Nixlang: how do you find all uses of a declaration?

Hi, this is the same question I asked in this PR comment.

In nixlang, how exactly does one go about figuring out all the places in a codebase that reference a given identifier?

In the other languages I know well – Haskell, ML, Rust, Coq, C/C++, and Java – I’m accustomed to simply deleting a declaration and then recompiling to figure out “what uses this declaration?” The compiler will tell me all the places where it is used by producing a compilation error for each of those places.

How do I do this in nixlang?

I’m starting to wonder if it is, in fact, impossible. I used to consider myself an expert in Javascript (15 years ago when it was a much simpler language) and even wrote a JIT for it. I don’t know about today, but in Javascript as it existed back then it was impossible.

Despite having a PL background I’ve also realized that I don’t know of the technical name for this language property. My best guess would be “statically resolvable identifiers”.

If nixlang does in fact lack this property I can’t help but suspect that it will someday make maintenance of large-scale codebases extremely difficult. Perhaps that day has already arrived. Clearly a lightweight, dynamically-typed, simple language like nixlang is the right choice for writing package expressions, since these are (ultimately) “bash metaprograms” and bash is about as not-statically-anything as it gets. Given the overlap between the Haskell and nixlang communities, has anybody tried rewriting all of the inter-package stuff (i.e. nixpkgs/lib/ and nixpkgs/pkgs/stdenv/) in Haskell? Basically using Haskell to orchestrate single-file nix expressions. You’d also get the huge benefit of having real types to document and check interfaces at the inter-file boundaries, where there is the most risk of incorrect assumptions. Of course all the types still get erased when you call from Haskell to nixlang.

I’m sure nobody would be enthusiastic about having nix depend on GHC. OTOH Haskell98 was an incredibly simple language that is easy to write interpreters for.

/me ducks tomatoes thrown by audience


post a link to this in the nix repos issues

Done: Nixlang: how do you find all uses of a declaration? · Issue #6325 · NixOS/nix · GitHub

Nix has some types of lexical bindings which you can statically reason about. However, they are inconvenient, since if you want to import something you have to pass anything in separately or you loose this property. Because of this we usually stuff things into attribute sets (e.g. lib is a big attribute set containing functions).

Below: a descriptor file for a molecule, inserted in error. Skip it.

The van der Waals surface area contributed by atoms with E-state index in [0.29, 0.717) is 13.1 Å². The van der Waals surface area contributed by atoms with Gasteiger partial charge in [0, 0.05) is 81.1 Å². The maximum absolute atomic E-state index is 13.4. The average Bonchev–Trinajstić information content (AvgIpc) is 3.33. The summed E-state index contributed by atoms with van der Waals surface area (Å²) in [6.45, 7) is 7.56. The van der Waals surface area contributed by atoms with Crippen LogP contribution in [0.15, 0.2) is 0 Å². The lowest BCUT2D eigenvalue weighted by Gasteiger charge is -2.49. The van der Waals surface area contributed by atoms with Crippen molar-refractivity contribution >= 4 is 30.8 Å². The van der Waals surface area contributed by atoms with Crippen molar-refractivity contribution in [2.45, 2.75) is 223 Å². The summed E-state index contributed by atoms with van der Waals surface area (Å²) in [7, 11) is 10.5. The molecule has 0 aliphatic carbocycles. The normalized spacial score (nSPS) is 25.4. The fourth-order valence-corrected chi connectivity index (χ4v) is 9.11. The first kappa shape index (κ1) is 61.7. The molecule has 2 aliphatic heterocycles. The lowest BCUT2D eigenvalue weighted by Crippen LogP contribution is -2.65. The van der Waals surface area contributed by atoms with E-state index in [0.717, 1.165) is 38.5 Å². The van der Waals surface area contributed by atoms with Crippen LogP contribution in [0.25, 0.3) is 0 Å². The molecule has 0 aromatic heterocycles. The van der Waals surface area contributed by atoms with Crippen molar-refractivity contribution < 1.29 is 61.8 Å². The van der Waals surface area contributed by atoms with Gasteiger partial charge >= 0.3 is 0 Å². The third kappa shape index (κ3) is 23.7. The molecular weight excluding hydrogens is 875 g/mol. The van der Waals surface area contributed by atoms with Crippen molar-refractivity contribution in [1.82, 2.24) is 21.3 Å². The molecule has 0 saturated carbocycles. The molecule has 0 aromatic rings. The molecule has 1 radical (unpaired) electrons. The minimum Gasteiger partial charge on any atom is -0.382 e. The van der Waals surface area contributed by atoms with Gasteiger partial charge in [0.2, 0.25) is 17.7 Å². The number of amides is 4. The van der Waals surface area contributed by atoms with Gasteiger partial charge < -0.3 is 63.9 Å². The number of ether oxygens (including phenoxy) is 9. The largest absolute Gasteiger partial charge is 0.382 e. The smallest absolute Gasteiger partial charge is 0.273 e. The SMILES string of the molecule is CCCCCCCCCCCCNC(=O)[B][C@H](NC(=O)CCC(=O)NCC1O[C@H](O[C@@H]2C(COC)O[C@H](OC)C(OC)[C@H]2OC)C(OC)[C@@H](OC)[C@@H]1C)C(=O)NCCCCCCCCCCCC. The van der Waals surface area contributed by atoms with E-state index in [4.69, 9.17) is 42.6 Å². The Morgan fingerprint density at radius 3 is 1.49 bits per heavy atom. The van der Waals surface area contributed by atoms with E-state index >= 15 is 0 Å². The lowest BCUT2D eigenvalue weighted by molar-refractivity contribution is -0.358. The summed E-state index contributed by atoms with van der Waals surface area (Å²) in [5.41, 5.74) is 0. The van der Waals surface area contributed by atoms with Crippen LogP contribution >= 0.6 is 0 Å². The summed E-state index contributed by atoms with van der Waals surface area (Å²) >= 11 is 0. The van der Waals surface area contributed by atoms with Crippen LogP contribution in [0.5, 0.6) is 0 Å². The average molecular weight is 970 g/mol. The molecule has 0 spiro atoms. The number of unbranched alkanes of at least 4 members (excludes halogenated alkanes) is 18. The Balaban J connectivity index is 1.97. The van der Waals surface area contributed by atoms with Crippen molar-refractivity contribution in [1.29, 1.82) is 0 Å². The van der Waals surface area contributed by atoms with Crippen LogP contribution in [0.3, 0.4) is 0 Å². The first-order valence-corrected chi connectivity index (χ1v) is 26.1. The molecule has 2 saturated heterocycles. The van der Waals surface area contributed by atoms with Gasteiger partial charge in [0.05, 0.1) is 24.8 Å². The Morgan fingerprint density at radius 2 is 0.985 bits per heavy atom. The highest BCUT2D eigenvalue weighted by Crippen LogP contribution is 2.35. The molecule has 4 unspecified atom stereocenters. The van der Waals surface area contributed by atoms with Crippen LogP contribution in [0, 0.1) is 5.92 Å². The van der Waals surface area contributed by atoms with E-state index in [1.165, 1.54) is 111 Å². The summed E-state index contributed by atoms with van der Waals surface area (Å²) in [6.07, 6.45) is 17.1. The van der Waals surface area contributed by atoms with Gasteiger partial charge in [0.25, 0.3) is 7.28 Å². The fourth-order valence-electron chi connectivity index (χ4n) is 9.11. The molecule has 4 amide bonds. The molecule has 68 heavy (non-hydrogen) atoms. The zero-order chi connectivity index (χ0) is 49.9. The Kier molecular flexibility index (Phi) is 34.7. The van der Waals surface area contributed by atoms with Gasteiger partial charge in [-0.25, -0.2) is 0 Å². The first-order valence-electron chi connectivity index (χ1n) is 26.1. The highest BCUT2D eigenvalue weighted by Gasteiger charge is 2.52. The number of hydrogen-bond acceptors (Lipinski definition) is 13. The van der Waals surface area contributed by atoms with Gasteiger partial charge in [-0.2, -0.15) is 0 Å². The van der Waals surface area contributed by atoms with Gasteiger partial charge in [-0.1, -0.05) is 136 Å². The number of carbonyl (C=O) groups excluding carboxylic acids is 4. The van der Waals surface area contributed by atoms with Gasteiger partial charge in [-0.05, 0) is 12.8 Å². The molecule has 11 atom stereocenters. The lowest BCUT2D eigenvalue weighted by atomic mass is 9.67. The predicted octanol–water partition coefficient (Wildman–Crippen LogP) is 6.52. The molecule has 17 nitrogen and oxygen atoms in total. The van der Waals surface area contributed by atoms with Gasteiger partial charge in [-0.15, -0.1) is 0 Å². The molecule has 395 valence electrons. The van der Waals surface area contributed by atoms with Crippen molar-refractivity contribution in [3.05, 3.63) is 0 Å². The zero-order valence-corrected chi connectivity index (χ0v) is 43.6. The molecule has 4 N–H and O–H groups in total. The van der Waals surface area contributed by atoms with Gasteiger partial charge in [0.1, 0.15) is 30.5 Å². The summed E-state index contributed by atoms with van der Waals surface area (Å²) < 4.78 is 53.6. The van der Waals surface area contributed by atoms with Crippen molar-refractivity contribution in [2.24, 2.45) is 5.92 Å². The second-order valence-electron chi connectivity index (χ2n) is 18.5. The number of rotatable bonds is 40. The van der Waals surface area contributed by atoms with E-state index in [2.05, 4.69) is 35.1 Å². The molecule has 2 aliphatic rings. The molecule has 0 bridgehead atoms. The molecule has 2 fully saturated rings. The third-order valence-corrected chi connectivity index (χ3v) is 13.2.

Attribute sets, crucially, are computed and even lazy, so you can’t statically reason about them. Additionally, these properties are crucial to how nixpkgs works.

This leaves us with an answer to your initial question: The simplest (or most reliable?) way is to actually evaluate everything in every way you think is relevant to figure out the repercussions of removing something. This is why ofborg has a multiple eval checks and nixpkgs contains many files for this purpose. Your case just slipped through the testing net as ofborg doesn’t seem to check cross evaluation currently.


To be clear, there are two distinct forms of laziness here. Haskell is a lazy language, but still has statically-resolved identifiers.

My understanding here is that the reason this is crucial is that it lets you avoid having to parse every single file in all of nixpkgs simply in order to evaluate one expression.

I agree: that property is crucial and must be preserved.

This is why I suggest only lib and pkgs/stdenv should have statically-resolved identifiers (and perhaps types as well). You need to parse nearly all of that anyways right now in order to evaluate any one package expression.

I agree with all of this except the “most reliable” part. Clearly it didn’t work here. There are too many “entry points” into nixpkgs for this to be reliable. Testing is important, but it isn’t a replacement for types (and you could say that statically-resolved identifiers are the most basic form of types).